When the middle-aged writer Fernando Vallejo (German Jaramillo) returns to his hometown of Medellin, Colombia, after living for 30 years abroad, things have drastically changed. This city of four million people is the drug capital of the world. Rival gangs send out hit men on motorcycles to avenge the murders of their comrades. The streets are filled with homeless youth and starving people whose faces mirror the desperation of their plight. The church buildings are still places of prayer but have also become the contact points for drug dealers, hoods, and prostitutes.
Vallejo has inherited a high rise apartment from his sister and seems to have plenty of money to spend. He picks up a 16-year-old streetwise hustler named Alexis (Anderson Ballesteros) who asks him why he's come home. "To die," the writer responds. The chances of doing so while walking the streets with his young lover are heightened since Alexis has a habit of shooting people who irritate him. He casually dispatches a noisy kid who plays drums across from Vallejo's apartment, two contentious strangers on a subway train, and a man who whistles.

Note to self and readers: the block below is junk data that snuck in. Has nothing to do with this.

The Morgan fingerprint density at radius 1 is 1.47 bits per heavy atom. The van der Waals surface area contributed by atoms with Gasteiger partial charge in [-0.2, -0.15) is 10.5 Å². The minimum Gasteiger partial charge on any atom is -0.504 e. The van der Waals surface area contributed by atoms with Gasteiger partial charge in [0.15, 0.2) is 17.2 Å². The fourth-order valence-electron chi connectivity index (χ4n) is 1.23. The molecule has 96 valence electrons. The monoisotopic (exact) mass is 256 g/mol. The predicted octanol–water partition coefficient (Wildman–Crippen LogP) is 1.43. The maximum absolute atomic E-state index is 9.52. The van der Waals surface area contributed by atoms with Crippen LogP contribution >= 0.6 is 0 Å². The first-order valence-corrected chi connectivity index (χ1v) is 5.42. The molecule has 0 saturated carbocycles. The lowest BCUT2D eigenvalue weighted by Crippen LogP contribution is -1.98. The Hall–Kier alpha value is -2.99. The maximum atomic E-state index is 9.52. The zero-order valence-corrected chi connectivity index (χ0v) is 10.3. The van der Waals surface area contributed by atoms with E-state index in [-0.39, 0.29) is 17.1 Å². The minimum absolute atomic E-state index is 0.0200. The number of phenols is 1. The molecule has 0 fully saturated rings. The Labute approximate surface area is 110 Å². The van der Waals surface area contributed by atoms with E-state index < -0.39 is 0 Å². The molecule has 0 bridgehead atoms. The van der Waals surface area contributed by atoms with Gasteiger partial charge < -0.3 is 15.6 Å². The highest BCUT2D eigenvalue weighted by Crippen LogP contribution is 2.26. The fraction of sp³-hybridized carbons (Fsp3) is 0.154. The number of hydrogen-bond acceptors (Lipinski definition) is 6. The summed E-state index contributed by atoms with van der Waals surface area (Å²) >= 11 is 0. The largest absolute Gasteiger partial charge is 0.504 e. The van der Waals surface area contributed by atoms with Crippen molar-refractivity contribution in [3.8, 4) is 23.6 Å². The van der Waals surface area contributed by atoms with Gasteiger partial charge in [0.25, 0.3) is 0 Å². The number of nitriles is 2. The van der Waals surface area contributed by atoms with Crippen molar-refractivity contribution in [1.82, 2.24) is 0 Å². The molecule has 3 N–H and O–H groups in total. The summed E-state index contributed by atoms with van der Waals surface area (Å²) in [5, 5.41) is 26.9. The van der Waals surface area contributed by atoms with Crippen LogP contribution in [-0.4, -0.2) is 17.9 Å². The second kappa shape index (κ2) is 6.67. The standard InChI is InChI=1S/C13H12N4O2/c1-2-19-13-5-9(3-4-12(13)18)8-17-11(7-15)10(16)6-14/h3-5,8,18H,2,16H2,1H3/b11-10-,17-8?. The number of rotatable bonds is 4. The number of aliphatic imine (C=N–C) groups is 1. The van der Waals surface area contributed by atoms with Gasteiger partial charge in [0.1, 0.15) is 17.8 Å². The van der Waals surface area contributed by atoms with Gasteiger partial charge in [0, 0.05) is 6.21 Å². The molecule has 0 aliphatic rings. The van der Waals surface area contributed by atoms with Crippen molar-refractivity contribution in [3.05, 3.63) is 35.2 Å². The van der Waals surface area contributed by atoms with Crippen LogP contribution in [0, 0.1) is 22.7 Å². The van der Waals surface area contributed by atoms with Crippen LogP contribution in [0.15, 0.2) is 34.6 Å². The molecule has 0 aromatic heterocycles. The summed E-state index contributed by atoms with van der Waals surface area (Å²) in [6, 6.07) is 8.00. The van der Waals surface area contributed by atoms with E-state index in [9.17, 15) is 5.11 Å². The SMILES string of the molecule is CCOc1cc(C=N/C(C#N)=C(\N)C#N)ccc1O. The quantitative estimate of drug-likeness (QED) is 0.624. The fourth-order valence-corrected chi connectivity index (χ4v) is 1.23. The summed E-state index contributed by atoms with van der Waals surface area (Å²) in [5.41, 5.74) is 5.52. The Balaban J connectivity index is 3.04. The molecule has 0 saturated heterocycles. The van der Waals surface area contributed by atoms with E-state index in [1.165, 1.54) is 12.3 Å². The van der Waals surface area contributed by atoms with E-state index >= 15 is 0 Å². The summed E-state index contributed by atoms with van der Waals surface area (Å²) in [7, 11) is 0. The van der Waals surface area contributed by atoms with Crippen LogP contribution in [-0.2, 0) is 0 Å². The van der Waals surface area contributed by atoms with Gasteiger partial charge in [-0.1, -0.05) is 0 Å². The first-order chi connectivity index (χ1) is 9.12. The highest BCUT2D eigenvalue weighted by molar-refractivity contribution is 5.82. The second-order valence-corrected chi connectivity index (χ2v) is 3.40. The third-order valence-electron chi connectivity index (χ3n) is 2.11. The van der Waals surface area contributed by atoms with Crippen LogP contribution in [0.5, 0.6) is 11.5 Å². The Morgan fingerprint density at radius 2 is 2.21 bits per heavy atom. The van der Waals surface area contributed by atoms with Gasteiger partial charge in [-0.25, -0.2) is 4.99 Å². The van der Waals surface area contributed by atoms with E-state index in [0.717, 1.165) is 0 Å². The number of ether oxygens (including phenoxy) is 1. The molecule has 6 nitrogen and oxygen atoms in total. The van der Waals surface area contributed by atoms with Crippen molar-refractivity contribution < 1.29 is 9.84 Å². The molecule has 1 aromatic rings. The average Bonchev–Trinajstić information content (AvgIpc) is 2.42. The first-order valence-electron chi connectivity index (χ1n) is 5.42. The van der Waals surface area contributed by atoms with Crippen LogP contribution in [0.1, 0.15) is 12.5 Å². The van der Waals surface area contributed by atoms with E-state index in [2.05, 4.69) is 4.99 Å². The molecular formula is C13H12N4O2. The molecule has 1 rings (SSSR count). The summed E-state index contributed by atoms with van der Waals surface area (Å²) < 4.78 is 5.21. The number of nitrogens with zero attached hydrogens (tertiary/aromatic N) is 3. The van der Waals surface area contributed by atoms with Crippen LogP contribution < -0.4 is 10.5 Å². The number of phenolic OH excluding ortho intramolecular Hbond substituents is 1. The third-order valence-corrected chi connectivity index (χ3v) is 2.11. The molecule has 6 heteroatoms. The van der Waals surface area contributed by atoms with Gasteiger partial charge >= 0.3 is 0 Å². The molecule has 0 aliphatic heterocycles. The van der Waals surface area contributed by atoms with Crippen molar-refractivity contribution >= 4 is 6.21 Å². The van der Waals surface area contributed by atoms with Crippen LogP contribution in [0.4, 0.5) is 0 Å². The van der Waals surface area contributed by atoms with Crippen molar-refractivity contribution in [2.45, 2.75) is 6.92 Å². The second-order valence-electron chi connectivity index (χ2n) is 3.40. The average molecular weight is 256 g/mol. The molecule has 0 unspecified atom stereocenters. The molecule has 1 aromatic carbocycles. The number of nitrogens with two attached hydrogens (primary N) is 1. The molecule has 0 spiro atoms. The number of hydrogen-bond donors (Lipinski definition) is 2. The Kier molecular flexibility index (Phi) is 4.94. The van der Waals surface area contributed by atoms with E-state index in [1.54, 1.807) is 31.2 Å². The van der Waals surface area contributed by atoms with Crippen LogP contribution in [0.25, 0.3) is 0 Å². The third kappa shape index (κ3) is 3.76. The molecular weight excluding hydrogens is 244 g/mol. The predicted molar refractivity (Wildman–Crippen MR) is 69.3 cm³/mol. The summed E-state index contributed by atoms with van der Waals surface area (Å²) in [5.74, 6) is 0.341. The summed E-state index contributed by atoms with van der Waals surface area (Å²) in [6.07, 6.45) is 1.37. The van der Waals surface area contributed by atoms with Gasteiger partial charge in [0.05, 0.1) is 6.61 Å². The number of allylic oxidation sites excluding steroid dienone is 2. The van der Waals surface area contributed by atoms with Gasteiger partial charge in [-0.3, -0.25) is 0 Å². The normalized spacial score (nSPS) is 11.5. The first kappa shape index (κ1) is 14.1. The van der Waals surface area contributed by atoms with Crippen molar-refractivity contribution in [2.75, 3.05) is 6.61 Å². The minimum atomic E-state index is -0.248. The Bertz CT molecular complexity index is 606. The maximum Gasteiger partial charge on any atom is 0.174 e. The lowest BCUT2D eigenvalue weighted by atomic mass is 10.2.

Our Lady of the Assassins is Barbet Schroeder's (Reversal of Fortune) first non-American film in 16 years. It is based on a 1944 novel by Fernando Vallejo and was filmed in Medellin.
The scariest part of this stunning cautionary tale is the casual way in which the civilized writer quickly gets used to the violence on the streets all around him. He comes to accept Alexis's kill-or-be-killed philosophy. In one of the most macabre moments of the film, Fernando learns that some of the gang assassins ask St. Jude to bless the bullets that are used to cut down their enemies. It's an oddly fitting metaphor for a place where the gun is viewed as a holy object.
Although Alexis has no qualms about casually murdering people on the streets, he's unable to put down a dying dog they find on the side of the road. Eventually Fernando goes to the slums of Santo Domingo Savio and sees for himself the prison of poverty where Alexis was born and raised. Returning to the city, the writer meets Wilmer (Juan David Restrepo), another violent youth with a gun who carries a secret that will shake Fernando to the core.
Our Lady of the Assassins graphically portrays Medellin as a modern day hell where civility is vanquished, violence is king, and the gun is worshipped.